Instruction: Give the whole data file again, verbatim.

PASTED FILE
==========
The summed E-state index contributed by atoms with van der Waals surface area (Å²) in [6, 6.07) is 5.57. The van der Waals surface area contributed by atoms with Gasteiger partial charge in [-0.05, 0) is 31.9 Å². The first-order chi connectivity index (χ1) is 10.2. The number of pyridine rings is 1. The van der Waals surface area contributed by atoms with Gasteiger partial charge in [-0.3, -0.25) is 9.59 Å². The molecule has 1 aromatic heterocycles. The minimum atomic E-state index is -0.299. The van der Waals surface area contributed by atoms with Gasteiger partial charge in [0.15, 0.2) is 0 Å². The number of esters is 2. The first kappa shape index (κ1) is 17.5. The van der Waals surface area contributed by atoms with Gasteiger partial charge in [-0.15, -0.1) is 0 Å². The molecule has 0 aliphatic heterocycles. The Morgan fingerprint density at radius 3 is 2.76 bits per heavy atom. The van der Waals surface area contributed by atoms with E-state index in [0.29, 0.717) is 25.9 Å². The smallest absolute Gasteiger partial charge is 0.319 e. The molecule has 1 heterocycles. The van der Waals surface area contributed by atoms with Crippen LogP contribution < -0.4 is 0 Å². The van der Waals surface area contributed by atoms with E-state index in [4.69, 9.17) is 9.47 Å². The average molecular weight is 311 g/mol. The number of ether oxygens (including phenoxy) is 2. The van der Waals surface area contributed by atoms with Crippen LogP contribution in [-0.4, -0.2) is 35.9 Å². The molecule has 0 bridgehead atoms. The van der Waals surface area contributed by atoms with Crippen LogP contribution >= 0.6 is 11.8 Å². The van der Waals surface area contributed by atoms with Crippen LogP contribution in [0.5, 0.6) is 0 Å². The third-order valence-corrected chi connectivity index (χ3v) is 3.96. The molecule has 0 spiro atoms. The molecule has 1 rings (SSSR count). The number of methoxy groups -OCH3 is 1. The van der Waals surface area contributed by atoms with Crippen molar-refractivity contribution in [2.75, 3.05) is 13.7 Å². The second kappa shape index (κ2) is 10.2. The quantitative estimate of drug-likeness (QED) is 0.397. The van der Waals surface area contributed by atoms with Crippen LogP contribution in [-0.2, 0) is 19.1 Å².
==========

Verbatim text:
The summed E-state index contributed by atoms with van der Waals surface area (Å²) in [6, 6.07) is 5.57. The van der Waals surface area contributed by atoms with Gasteiger partial charge in [-0.05, 0) is 31.9 Å². The first-order chi connectivity index (χ1) is 10.2. The number of pyridine rings is 1. The van der Waals surface area contributed by atoms with Gasteiger partial charge in [-0.3, -0.25) is 9.59 Å². The molecule has 1 aromatic heterocycles. The minimum atomic E-state index is -0.299. The van der Waals surface area contributed by atoms with Gasteiger partial charge in [0.15, 0.2) is 0 Å². The number of esters is 2. The first kappa shape index (κ1) is 17.5. The van der Waals surface area contributed by atoms with Gasteiger partial charge in [-0.15, -0.1) is 0 Å². The molecule has 0 aliphatic heterocycles. The Morgan fingerprint density at radius 3 is 2.76 bits per heavy atom. The van der Waals surface area contributed by atoms with E-state index in [0.29, 0.717) is 25.9 Å². The smallest absolute Gasteiger partial charge is 0.319 e. The molecule has 1 heterocycles. The van der Waals surface area contributed by atoms with Crippen LogP contribution < -0.4 is 0 Å². The van der Waals surface area contributed by atoms with E-state index in [4.69, 9.17) is 9.47 Å². The average molecular weight is 311 g/mol. The number of ether oxygens (including phenoxy) is 2. The van der Waals surface area contributed by atoms with Crippen LogP contribution in [-0.4, -0.2) is 35.9 Å². The molecule has 0 bridgehead atoms. The van der Waals surface area contributed by atoms with Crippen LogP contribution >= 0.6 is 11.8 Å². The van der Waals surface area contributed by atoms with Crippen LogP contribution in [0.5, 0.6) is 0 Å². The third-order valence-corrected chi connectivity index (χ3v) is 3.96. The molecule has 0 spiro atoms. The molecule has 1 rings (SSSR count). The number of methoxy groups -OCH3 is 1. The van der Waals surface area contributed by atoms with Crippen molar-refractivity contribution in [2.75, 3.05) is 13.7 Å². The second kappa shape index (κ2) is 10.2. The quantitative estimate of drug-likeness (QED) is 0.397. The van der Waals surface area contributed by atoms with Crippen LogP contribution in [-0.2, 0) is 19.1 Å².